“One of the causes of reflux is when something opens up the lower esophageal sphincter (LES), the gate between your esophagus and your stomach,” Rodriguez says. Culprits include chocolate, coffee, mint, fried foods or foods high in saturated fat.
Eat Smaller Portions
Reflux is also enabled by a traffic jam in your digestive tract. Too much food in your stomach and nowhere for it to go can cause your LES to open, sending acid back up.
Move After Meals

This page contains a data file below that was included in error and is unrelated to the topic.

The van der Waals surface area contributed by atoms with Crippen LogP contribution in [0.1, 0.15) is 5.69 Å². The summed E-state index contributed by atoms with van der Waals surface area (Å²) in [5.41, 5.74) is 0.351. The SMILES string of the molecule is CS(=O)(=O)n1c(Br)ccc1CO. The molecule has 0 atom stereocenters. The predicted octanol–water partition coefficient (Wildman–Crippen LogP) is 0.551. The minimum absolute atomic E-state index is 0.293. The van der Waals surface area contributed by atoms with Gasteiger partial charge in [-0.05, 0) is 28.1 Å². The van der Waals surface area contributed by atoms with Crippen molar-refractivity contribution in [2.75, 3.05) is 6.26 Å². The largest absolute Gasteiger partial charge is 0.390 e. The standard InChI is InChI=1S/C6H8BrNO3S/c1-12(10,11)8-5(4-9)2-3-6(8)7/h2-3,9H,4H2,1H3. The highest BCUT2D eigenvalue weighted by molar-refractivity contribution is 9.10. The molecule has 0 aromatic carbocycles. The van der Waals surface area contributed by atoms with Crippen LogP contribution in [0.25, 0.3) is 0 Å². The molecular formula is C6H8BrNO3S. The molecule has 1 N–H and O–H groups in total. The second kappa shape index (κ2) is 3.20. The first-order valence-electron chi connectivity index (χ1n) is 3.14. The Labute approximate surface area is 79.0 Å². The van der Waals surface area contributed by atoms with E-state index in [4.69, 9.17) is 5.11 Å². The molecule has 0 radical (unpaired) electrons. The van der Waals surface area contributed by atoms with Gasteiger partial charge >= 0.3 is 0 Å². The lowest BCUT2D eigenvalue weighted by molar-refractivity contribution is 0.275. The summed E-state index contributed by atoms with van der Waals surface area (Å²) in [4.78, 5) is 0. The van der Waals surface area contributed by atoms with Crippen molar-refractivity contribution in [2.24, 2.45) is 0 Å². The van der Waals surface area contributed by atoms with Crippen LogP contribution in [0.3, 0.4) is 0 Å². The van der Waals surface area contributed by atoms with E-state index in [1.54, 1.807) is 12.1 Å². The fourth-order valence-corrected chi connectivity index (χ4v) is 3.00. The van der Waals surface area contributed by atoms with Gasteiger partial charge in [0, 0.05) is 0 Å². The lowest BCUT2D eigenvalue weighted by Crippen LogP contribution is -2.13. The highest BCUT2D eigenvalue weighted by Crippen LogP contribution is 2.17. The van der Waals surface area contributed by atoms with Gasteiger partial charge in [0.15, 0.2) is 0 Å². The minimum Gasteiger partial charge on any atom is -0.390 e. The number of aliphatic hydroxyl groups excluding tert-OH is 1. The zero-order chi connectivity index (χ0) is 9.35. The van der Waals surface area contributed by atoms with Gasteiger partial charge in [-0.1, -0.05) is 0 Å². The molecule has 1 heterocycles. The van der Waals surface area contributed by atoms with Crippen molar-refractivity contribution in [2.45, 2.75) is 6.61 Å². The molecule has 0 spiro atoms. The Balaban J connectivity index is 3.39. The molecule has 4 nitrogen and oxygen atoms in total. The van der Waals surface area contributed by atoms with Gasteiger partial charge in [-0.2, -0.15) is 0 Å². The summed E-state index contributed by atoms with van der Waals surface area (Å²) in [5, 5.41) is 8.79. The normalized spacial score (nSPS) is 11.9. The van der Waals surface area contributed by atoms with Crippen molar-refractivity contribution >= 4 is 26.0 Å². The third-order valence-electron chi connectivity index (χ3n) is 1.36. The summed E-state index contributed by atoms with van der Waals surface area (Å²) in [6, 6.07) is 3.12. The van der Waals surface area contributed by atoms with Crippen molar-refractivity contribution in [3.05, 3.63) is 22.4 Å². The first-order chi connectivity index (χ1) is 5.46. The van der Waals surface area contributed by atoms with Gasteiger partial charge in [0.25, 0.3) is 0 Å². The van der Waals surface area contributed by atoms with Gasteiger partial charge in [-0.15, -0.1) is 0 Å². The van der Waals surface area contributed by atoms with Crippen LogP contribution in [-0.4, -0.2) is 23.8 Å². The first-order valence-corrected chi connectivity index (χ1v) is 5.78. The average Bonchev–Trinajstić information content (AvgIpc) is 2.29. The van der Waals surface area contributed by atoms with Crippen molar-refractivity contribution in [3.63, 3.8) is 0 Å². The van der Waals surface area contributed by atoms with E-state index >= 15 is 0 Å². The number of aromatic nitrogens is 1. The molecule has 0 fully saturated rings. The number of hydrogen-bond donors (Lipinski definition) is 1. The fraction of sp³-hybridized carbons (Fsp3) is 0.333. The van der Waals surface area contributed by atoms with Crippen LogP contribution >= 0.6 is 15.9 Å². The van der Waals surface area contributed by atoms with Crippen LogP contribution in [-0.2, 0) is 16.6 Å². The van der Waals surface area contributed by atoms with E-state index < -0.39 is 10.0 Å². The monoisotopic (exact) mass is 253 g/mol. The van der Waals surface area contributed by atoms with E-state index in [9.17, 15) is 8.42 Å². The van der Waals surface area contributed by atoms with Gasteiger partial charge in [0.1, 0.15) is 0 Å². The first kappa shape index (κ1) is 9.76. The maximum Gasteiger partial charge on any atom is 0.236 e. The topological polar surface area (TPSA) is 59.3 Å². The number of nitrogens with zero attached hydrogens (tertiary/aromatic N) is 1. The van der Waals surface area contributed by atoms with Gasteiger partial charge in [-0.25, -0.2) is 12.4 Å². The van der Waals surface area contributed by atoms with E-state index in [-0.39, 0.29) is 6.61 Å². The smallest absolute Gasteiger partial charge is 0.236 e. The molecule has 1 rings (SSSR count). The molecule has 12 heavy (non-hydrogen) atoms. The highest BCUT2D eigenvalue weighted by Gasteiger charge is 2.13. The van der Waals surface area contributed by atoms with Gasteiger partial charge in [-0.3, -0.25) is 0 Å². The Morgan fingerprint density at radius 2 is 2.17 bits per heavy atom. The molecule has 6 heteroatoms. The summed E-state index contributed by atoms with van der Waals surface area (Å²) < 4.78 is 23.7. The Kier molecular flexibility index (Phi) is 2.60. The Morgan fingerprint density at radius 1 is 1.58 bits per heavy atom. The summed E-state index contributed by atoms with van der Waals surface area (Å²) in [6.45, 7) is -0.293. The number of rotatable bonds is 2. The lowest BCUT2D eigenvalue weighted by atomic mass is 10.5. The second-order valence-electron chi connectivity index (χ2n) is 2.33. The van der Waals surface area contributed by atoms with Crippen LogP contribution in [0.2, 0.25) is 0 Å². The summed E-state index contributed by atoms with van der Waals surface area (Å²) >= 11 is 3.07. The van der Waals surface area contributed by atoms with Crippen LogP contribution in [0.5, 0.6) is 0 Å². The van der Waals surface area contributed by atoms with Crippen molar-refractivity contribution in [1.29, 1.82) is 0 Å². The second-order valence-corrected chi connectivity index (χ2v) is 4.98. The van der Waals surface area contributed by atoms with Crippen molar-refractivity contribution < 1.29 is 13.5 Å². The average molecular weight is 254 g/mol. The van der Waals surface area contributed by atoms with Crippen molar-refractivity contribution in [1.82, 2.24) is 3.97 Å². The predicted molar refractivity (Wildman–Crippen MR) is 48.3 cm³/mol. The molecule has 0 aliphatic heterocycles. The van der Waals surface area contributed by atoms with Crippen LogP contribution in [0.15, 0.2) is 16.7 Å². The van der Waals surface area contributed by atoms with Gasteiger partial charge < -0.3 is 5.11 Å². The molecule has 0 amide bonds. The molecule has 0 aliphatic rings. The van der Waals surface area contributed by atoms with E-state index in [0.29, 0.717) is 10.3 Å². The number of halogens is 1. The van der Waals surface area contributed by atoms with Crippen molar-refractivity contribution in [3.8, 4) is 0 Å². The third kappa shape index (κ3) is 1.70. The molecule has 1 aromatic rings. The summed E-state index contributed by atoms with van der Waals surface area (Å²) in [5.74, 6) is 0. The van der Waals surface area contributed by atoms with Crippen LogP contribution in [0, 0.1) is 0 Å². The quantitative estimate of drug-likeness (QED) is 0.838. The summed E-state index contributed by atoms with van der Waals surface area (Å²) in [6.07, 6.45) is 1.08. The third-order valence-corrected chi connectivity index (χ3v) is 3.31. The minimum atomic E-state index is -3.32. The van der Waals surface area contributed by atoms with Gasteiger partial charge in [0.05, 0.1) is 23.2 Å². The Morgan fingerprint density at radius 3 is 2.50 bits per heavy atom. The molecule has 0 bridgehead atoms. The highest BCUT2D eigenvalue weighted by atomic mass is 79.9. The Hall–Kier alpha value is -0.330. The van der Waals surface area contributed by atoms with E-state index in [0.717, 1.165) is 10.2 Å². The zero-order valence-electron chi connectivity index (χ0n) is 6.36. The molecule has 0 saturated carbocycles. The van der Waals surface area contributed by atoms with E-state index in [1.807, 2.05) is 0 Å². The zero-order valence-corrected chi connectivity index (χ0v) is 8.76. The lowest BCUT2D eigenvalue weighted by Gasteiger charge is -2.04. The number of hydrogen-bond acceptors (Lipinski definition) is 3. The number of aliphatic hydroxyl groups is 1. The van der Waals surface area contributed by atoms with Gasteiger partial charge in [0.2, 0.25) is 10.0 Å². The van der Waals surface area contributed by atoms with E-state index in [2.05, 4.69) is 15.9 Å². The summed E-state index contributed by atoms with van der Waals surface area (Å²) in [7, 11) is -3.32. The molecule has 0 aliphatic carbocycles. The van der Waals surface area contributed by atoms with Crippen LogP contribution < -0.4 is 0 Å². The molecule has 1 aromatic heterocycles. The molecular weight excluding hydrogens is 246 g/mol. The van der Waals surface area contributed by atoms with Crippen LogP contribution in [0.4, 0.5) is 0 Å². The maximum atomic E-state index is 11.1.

Sitting or lying down after a meal doesn’t help move food through your system. “The intestines are like watches you have to keep winding,” Rodriguez says. “Light activity is important to help the stomach empty.”
Guzzling water with a meal can fill you up too fast, stretching the stomach out and opening the LES. “When it is open, things can reflux,” Rodriguez says. Wait until you’ve had time to digest before you imbibe. — Katie Neal